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Walking With Those Who Suffer

I remember when I first looked, really looked, at Psalm 23. It was the day of the 2013 Boston marathon bombings, a day of horrifying carnage and death. Looking for solace, I read this psalm, which I thought I knew well. But one phrase leapt out at me as if I had never seen it before:

“Even though I walk in the dark valley
I fear no evil; for you are at my side
With your rod and your staff
that give me courage” (Psalm 23:4).

I was struck by what the Psalm does not say. It does not say, “With your rod and your staff that protect me.” It doesn’t say, “With your rod and your staff that keep me safe.” It says, “With your rod and your staff that give me courage.”

Life is hard. Pain happens. Relationships are snapped through betrayal, illness descends out of nowhere, an eight-year-old standing in just the wrong place is killed by a bomb. And though faith is many things, it isn’t a magic shield that protects us from harm.

But, as a priest friend of mine once said, “God doesn’t promise you a pain-free life, but He does promise you a meaningful one.” I’ve pondered those words so many times. I can’t avoid suffering, but the suffering happens because my life has meaning, because I care about people beyond myself. And in my suffering, God walks with me. He is the steady presence that gives me the courage to keep going.

And we can be like God by being present to those who suffer. Maybe we get on a plane to be with them. Maybe we offer to make them dinner. Maybe we send a text each day to let them know we love them.

Whatever form it takes, walking with people in pain is one of the most important things we can do. We can’t keep them out of the dark valley, but we can let them know they’re not alone there. With our presence, we can help them find the courage they need to keep on going.

Whatever form it takes, walking with people in pain is one of the most important things we can do. Click To Tweet

Saint Therese of Lisieux teaches us to make acts of faith while suffering. Have you followed her other advice?

Ginny Kubitz Moyer is a mother, high school English teacher, and BBC period drama junkie. She is the author of Random MOMents of Grace: Experiencing God in the Adventures of Motherhood and Mary and Me: Catholic Women Reflect on the Mother of God. Ginny lives in the San Francisco Bay Area with her husband, two boys, and about thirty thousand Legos. You can find out more about her here. She is the author of our Blessed Conversations: The Seven Sacraments found here.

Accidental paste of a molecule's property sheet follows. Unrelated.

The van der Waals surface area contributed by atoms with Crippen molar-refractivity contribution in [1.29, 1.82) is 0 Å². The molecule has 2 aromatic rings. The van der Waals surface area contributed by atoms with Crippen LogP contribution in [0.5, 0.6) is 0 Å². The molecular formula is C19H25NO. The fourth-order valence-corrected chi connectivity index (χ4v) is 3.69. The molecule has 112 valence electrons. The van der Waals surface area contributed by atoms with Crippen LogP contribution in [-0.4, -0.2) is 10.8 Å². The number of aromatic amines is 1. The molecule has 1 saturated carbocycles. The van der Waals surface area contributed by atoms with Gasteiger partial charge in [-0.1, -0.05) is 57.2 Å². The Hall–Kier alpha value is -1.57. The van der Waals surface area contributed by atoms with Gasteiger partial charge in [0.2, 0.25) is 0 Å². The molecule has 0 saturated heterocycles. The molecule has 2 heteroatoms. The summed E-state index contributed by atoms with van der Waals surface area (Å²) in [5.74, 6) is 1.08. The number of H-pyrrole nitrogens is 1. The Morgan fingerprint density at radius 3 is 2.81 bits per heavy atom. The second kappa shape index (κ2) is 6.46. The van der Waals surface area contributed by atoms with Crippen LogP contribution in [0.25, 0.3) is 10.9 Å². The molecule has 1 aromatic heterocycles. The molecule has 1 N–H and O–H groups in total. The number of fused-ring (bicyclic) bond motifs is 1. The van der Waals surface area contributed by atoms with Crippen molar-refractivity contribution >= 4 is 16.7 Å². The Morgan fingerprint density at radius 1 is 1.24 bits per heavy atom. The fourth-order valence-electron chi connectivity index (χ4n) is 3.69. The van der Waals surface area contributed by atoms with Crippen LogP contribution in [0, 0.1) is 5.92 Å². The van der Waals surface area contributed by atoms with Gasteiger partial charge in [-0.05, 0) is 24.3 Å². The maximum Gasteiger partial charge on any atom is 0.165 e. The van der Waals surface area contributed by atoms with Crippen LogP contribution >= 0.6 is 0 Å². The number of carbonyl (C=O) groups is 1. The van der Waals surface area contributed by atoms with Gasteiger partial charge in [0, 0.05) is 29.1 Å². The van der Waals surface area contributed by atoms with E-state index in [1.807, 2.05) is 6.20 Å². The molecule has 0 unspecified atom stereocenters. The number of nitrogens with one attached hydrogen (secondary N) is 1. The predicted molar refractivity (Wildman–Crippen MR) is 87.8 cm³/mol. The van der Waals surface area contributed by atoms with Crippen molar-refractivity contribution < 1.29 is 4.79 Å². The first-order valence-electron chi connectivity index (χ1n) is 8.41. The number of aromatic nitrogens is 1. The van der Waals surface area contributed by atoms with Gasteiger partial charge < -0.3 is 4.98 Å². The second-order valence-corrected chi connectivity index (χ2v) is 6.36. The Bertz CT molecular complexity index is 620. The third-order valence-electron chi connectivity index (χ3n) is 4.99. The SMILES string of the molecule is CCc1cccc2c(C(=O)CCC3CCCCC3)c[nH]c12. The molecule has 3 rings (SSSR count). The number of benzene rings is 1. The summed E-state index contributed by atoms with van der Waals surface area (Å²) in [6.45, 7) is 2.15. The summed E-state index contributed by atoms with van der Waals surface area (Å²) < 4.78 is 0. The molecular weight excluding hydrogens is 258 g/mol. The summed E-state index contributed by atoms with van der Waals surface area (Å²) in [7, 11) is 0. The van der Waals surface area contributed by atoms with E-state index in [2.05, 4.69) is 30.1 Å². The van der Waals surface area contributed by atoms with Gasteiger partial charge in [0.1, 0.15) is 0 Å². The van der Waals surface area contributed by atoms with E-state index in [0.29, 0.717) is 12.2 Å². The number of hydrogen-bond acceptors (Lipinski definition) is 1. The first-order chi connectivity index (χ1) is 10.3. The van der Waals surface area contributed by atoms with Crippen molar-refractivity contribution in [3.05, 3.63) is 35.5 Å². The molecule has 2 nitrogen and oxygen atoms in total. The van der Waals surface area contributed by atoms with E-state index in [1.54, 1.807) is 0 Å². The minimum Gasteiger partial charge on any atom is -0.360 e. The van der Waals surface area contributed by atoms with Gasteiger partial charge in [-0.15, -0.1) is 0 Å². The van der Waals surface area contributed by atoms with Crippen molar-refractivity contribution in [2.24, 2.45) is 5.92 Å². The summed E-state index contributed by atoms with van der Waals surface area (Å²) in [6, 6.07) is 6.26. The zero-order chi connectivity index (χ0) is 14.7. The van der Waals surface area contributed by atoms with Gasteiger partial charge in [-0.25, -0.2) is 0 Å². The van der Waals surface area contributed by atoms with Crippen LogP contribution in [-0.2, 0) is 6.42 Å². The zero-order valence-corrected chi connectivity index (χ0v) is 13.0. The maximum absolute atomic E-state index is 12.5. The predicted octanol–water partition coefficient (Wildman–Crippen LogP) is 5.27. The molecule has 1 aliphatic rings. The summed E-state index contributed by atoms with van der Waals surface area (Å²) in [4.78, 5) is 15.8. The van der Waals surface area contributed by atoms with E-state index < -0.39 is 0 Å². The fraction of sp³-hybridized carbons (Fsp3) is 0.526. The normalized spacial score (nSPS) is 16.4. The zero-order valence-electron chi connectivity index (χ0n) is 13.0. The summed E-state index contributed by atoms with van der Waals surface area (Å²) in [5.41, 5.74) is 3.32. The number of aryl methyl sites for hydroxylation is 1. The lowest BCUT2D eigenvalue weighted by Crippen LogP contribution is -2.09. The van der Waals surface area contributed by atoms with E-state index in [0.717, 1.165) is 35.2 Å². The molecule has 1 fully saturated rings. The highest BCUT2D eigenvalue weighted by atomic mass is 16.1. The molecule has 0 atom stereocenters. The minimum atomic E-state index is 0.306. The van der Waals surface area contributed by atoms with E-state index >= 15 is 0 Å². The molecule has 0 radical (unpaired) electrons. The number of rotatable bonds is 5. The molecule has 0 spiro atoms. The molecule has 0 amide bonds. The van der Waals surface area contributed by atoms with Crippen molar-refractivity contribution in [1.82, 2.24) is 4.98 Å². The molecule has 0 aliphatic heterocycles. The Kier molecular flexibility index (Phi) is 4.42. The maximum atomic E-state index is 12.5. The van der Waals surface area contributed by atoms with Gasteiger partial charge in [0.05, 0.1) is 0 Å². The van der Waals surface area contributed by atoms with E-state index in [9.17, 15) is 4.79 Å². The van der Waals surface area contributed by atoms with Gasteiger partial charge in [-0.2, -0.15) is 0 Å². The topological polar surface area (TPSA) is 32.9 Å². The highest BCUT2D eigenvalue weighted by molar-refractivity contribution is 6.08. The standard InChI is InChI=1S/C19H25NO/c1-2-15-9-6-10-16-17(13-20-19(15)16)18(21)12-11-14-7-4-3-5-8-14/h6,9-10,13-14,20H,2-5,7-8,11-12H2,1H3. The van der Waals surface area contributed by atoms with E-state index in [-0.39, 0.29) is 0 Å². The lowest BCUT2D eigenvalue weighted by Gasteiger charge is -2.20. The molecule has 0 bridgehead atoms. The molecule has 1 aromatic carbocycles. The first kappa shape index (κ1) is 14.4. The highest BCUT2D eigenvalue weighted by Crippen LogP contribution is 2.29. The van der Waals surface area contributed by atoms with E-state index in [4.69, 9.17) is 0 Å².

10 Comments

  • Reply
    Diane
    February 9, 2019 at 7:02 am

    This is one of the best explanations of suffering that speaks Truth, thank you for writing!

    • Reply
      Blessed is She
      February 9, 2019 at 4:05 pm

      I am so glad, it spoke to you, Diane. Thank you!

      • Reply
        Ginny
        February 9, 2019 at 4:07 pm

        Thank you for your comment, Diane! Blessings!

  • Reply
    Susie
    February 9, 2019 at 8:42 am

    I needed this today. Thank you for the different perspective on suffering.

    • Reply
      Ginny
      February 9, 2019 at 4:08 pm

      You are very welcome, Susie. God bless!

  • Reply
    Kristin
    February 9, 2019 at 4:44 pm

    Excellent commentary. This brings greater perspective and meaning to suffering in my own life, as well as wisdom on encouraging those who suffer. Thank you for sharing.

  • Reply
    Emma James
    February 10, 2019 at 11:32 am

    May I repost this on my blog with a link to your reflection and credit?

    • Reply
      Lindsay Durrenberger
      February 11, 2019 at 2:20 pm

      Yes! Thanks for crediting us!

  • Reply
    Megan Joseph
    February 11, 2019 at 1:23 pm

    Which translation of Scripture are you using? Most of them say do not mention courage, but rather, comfort.

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